Occupational therapy: education and career opportunities
Do you enjoy working with others? Are you a good listener? Do you like problem-solving? Are you interested in a career with variety? Consider occupational therapy!
OT’s work with everyone from babies and children to older adults. Occupational therapists (OT’s) help others to take care of themselves, family and their home. OT’s help people to go to school and to work. OT’s help people contribute to their communities. OT’s help others find ways to do the activities they need to do and enjoy.
Who are some of the people who are helped by occupational therapy?
- Infants with developmental problems
- Older persons facing health challenges
- Persons with disabilities
- Persons with mental illness
- Families that need help with planning for children or older parents
- Businesses that want to make changes to make work easier for workers
Where do occupational therapy practitioners work?
Occupational therapists work in a variety of job settings. Public schools, hospitals, mental health centers, nursing homes, physician practices, and home health agencies are all job settings that may employ occupational therapy practitioners. With career advancement, occupational therapists may move into management, specialization, teaching, research, or private practice positions.
What are the educational requirements for a career in occupational therapy?
There are 2 levels of educational requirements for an occupational therapy careers. Occupational therapy assistants have a degree from community colleges (2-3 years). Occupational therapists have college degrees from universities (4-6 years). After graduation, people complete a national certification examination.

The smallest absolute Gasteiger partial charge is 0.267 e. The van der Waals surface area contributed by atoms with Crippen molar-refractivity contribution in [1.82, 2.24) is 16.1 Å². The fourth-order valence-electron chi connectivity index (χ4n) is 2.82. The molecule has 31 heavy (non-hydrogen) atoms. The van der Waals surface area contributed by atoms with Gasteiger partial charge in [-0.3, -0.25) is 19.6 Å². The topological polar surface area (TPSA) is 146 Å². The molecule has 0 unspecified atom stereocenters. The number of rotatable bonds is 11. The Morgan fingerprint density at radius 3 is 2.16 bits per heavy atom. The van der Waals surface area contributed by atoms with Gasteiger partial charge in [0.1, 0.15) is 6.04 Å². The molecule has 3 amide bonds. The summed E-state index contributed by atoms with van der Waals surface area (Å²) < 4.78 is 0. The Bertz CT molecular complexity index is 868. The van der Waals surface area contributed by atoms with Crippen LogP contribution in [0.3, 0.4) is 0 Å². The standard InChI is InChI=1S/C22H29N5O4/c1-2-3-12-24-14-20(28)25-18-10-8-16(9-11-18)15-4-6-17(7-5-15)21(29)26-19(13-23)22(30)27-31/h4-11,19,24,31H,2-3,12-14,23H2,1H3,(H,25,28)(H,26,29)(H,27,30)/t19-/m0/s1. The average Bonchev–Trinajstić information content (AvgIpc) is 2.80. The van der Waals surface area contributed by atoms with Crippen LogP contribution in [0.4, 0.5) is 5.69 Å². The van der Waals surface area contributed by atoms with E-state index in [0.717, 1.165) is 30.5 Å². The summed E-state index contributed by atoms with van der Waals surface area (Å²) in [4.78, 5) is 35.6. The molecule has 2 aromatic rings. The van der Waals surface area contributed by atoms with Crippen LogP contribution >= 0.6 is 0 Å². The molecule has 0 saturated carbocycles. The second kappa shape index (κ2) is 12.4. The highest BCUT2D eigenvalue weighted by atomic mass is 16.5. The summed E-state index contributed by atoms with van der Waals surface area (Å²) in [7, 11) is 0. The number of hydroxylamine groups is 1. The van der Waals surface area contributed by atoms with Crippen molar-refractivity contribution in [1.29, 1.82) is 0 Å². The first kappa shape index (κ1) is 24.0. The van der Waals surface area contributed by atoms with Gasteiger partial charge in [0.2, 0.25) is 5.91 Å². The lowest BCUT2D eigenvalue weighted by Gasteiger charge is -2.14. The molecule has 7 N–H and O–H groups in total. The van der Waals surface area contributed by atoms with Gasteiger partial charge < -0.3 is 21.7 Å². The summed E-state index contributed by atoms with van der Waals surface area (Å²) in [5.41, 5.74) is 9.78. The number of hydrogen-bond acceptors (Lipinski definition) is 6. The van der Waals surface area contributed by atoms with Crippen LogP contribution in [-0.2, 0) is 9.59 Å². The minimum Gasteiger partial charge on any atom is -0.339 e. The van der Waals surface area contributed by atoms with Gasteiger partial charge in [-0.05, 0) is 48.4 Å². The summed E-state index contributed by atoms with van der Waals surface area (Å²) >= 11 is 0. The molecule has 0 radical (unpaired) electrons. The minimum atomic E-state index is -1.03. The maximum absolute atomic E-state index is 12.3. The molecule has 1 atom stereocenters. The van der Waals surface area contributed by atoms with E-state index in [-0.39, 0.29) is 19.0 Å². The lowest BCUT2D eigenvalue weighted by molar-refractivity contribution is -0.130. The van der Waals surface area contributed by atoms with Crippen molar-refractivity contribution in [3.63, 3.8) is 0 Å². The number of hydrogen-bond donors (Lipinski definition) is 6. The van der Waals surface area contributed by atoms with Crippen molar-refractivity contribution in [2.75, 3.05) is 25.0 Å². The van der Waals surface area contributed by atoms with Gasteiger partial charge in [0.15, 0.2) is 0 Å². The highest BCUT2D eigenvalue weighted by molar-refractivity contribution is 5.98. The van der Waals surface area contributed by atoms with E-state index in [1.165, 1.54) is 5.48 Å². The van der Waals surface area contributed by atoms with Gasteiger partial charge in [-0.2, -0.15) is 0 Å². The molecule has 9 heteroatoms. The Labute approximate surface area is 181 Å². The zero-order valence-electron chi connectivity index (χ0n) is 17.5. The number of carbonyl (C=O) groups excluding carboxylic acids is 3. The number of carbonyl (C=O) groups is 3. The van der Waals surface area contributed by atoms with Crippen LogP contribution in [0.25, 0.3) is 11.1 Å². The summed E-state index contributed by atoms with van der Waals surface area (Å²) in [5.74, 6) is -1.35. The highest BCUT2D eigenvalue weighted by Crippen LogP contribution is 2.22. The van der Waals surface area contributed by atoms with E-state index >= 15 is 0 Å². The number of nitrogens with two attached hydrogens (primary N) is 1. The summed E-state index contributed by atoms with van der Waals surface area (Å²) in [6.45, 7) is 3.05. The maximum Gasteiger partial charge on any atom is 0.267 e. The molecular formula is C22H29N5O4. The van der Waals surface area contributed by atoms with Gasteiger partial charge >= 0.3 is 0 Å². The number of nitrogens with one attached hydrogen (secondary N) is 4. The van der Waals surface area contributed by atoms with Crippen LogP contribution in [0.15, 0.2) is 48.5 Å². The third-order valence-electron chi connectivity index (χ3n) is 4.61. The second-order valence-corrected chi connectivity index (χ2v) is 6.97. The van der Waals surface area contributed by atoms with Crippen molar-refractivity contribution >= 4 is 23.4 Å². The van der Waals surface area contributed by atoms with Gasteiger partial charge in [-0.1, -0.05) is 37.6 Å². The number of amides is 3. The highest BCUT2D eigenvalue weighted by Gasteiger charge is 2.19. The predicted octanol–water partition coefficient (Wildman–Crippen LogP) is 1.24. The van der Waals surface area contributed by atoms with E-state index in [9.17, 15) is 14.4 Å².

How can I learn which colleges and universities offer occupational therapy education programs
Visit the AOTA Web site at: www.aota.org for a list of more than 300 accredited occupational therapy and occupational therapy assistant education programs offered by colleges and universities.
What is the job outlook for occupational therapy?
According to the 2006 AOTA Compensation Survey, full-time occupational therapists earned an average annual salary of approximately $55,800 and full-time occupational therapy assistants earned approximately $38,000. The Bureau of Labor estimates a 28% higher need for occupational therapists than current supply provides.
Does occupational therapy offer opportunities for individuals of culturally diverse backgrounds?
Yes, the occupational therapy profession is actively seeking to increase the number of practitioners representing culturally diverse backgrounds. Target populations include African-Americans, Asian-Americans, Native Americans, Hispanics, and Pacific Islanders. Other underrepresented groups include people with disabilities and men.
As an occupational therapist, what tasks would I be performing during a typical workday?
Depending on your employer or the setting in which you work, your tasks may include:
- Aiding the growth and development of premature babies
- Improving learning environments for physically or mentally challenged school children
- Adapting home environments for people dealing with the effects of stroke, reduced vision, or other conditions
- Analyzing job tasks and equipment to prevent future injuries for an injured worker
- Measuring the effectiveness of treatment activities
- Working with families to organize their daily routines and outings
American Occupational Therapy Association
Bureau of Labor Statistics—OT
Bureau of Labor Statistics—OTA
Occupational Therapy Education at KU Med Center:
Occupational Therapy Assistant Program at Metropolitan Community College
University of Kansas Medical Center, Occupational Therapy Education
Winnie Dunn, PhD, OTR, FAOTA, Professor & Chair
Dory Sabata, OTD, OTR/L, SCEM
Becky Nicholson, MSEd, OTR
Wendy Hildenbrand, MPH, OTR/L, FAOTA
Opportunities in Allied Health Careers
By Alex Kacen